Give me a few examples of the training you provided.
Deslandes: Something as simple as the fact that they migrated out of Lotus Notes to Microsoft Exchange, and had to be trained on that. We took them out of older versions of Windows, and now we're on Windows 7, so they had to be trained on that. Certainly the new ERP platforms that we put in place. Development environments. I mean, you name it, pretty much everything was different than what they had before.
What business needs are driving your technology purchases this year?
Deslandes: First of all, we're coming into the first renewal cycle of our infrastructure -- the oldest parts of our infrastructure are now 4 years old. It's starting to fall out of warranty and that kind of stuff. So, we're taking the opportunity to invest more into virtualization. It's interesting:
When we started, we made some innovative choices around the architecture; but when it came to the infrastructure itself, we have been very conservative. We had to eliminate that risk -- the you cannot afford to fail part. Now we're at the point where we can look into virtualization to improve our asset utilization. We also will invest more in security.
Most of the work this year is around IT governance, for a couple of reasons. No. 1, we are a publicly traded company, so we're subject to Sarbanes-Oxley; and the auditors don't really care that you're only 4 years old.
How mean of them.
Deslandes: Yeah. They expect a maturity of processes that we don't have in some cases. So, the second thing we're spending some money on and a lot of time on, is governance principles -- building the application portfolio, the service catalog, doing formal risk assessment, business continuity plans. That is not to say we haven't done anything on this front, but we are putting this into a more solid framework.
I noticed that in an award
you won in 2010 for your leadership on migrating KapStone off these legacy systems, you were
praised for your change management skills. Can you talk a little bit about that?
Deslandes: That's an interesting point. I mean change management to me is -- you can try to formalize it. The auditors love to see that you have a very rigid and a robust change management practice. But really, to me the idea of change management has to be a collaborative effort between IT and the business.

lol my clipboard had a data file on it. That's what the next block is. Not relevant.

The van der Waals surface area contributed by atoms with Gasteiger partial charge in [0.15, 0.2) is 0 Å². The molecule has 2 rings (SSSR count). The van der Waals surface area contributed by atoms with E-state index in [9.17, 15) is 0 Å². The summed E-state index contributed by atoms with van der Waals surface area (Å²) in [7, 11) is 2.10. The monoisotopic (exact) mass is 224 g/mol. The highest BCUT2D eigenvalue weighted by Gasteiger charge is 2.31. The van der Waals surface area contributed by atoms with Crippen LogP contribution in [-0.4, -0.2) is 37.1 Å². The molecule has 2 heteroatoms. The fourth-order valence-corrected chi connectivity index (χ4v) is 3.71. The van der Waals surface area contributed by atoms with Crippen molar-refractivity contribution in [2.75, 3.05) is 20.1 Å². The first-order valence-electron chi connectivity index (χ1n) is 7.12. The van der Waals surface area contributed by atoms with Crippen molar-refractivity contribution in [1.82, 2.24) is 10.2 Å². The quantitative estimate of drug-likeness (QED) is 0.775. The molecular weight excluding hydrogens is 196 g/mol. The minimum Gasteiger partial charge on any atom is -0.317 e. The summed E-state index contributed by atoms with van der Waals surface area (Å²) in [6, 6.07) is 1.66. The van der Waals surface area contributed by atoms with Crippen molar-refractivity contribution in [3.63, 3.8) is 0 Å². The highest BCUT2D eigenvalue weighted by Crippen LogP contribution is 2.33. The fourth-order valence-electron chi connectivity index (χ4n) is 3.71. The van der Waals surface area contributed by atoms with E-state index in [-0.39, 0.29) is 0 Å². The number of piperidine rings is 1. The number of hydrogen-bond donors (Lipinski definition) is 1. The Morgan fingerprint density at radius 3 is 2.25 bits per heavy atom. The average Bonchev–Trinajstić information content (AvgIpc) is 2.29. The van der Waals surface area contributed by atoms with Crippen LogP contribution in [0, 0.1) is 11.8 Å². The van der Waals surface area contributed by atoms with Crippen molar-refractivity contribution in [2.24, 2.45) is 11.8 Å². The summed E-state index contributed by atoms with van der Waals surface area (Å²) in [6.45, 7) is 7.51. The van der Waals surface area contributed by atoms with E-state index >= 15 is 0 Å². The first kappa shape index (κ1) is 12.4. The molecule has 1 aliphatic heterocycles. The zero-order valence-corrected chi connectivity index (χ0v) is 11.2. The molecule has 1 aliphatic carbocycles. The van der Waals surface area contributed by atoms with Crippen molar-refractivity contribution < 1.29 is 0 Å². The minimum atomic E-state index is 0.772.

And so, I think, the main thing is that IT needs to resist owning the change. We're here to facilitate it. And you really have to push back to the business on it. I will be the first to say, can we meet, can we talk about we are trying to do? I try to facilitate a discussion to help them understand exactly the problem they're really trying to solve. Then, maybe we can help them beyond what they think.
So, one of your chief challenges with a modular system is integration. How did that go?
You're sort of fixing the car as it's running down the highway.
Deslandes: Yeah, because we had to stay in business in the meantime. This is one of the areas where I think we had some difficulties at first. The main difficulty was actually trying to explain that vision. And what was interesting is that some of our vendors and consultants were not quite up to speed on it. And the other was that we were investing in technologies that are relatively new, and it was difficult, in some cases, to find talent to help us implement it.
We had a couple of rocky starts, where we just realized we had the wrong partner. So that cost us a little bit of time, but it paid off in the end [to make a change]. And when we went through an upgrade, as we did our second acquisition, we got it right the second time. We'll get it even better the next time around. So, we're taking each acquisition as an opportunity to improve things.
And where would you like to end up, in this evolution?
Deslandes: I think the vision is that the CEO taps on my shoulder and says, "We've got another acquisition. Can it be up and running in three months?" And I'm going to say, yes, we can, and essentially not have to deal with it. I can have the methodologies and the tools in shape so that I can take a younger project manager and say, "Here's your tool kit, go and do it."
We're at the Gartner CIO Leadership Forum in Scottsdale, Ariz., speaking with Christophe
Deslandes, CIO at KapStone Paper and Packaging Corp. Thank you so much for being with us.
Deslandes: Thank you.
This was first published in April 2011